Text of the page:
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Utilizing cover crop mulches to reduce tillage in organic systems in the southeastern USA

Published online by Cambridge University Press:  08 December 2011

S. Chris Reberg-Horton*
Department of Crop Science, Box 7620, Raleigh, NC 27695, USA.
Julie M. Grossman
Department of Soil Science, Box 7619, Raleigh, NC 27695, USA.
Ted S. Kornecki
USDA-ARSNational Soil Dynamics Laboratory, 411 S. Donahue Dr., Auburn, AL 36832, USA.
Alan D. Meijer
Department of Soil Science, Box 7619, Raleigh, NC 27695, USA.
Andrew J. Price
USDA-ARSNational Soil Dynamics Laboratory, 411 S. Donahue Dr., Auburn, AL 36832, USA.
George T. Place
Department of Crop Science, Box 7620, Raleigh, NC 27695, USA.
Theodore M. Webster
Crop Protection and Management Research Unit, USDA-ARS, Tifton, GA 31794, USA.
*Corresponding author:


Organic systems in the southeastern USA offer unique challenges and solutions to crop production due to regional soil and climate characterized by highly weathered soil types, high precipitation and the capacity to grow cover crops in the winter. Recently, the interest of producers and researchers in high-residue cover crops and conservation tillage systems has increased. Various designs of the roller–crimper to manage cover crops have been invented and demonstrated to growers in the southeastern region of the USA over the past 17 years. The impacts of high-residue cover crop mulches on the agronomic systems in the region are diverse. Legume cover crops assist with meeting N demand from cash crops though they decompose rapidly and are seldom sufficient for N demanding crops such as corn. Cereal cover crop mulches can have the opposite effect by immobilizing N and have a longer impact on soil moisture and weed dynamics. While undesirable for many crops, N immobilization is one possible mechanism for weed suppression in legume cash crops planted into cereal residues. Other cover crop weed suppression mechanisms include physical impedance, light availability, allelopathy and microclimate effects. Regardless of the cause, successful weed control by mulches is highly dependent on having substantial biomass. The southeastern region is capable of producing cover crop biomass in excess of 9000 kg ha−1, which is sufficient for weed control in many cash crops, although supplementary weed control is sometimes necessary. Long-term data are needed to predict when farmers should add supplementary weed control. More work is also needed on how much additional N is required for the cash crops and how best to deliver that N in a high-residue environment using organic sources.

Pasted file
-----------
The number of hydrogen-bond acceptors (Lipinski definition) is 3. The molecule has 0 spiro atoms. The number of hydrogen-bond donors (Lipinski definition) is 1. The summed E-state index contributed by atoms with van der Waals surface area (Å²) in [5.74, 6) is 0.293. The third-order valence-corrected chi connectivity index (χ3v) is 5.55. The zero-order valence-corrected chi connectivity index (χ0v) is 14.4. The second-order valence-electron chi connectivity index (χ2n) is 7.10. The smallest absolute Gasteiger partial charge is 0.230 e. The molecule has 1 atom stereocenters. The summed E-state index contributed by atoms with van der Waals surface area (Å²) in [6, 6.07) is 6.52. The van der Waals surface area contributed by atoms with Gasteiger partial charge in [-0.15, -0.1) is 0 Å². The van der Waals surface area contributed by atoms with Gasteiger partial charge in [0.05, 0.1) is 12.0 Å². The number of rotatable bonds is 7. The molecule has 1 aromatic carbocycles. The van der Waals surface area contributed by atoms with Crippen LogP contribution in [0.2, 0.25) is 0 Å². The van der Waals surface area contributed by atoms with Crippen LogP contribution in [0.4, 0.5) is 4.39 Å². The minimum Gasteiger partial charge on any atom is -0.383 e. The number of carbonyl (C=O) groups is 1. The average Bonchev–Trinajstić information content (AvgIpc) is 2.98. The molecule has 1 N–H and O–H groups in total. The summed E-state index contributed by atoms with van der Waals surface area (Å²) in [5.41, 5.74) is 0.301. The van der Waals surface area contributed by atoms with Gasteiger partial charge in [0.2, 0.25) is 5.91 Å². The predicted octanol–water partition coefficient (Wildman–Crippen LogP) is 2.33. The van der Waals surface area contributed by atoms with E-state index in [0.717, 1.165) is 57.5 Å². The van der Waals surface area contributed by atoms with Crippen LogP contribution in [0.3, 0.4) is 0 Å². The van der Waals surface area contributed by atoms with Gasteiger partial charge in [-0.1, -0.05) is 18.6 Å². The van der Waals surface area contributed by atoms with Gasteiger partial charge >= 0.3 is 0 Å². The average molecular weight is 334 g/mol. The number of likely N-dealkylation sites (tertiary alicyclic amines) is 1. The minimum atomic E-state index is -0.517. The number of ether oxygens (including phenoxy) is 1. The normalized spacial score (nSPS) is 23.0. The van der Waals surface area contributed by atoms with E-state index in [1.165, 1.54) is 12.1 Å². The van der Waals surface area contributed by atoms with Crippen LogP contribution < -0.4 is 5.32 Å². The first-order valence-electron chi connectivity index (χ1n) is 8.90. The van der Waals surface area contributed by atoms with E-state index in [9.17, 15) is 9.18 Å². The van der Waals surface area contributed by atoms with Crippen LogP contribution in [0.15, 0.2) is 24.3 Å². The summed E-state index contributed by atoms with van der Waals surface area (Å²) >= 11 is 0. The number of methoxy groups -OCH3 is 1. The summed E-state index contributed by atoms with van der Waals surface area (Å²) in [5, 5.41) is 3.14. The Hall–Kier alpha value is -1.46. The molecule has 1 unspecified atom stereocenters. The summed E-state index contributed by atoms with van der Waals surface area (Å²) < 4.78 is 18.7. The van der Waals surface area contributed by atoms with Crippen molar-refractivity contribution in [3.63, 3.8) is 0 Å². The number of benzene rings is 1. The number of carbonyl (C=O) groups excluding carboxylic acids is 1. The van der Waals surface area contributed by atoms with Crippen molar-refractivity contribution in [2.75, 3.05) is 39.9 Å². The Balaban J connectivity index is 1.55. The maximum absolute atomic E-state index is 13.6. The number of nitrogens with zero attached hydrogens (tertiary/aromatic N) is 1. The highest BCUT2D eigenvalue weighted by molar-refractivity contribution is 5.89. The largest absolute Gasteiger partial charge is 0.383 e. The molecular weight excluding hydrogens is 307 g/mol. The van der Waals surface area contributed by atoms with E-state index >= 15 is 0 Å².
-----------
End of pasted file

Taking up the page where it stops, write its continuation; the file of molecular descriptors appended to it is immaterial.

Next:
Research Papers
Copyright © Cambridge University Press 2011

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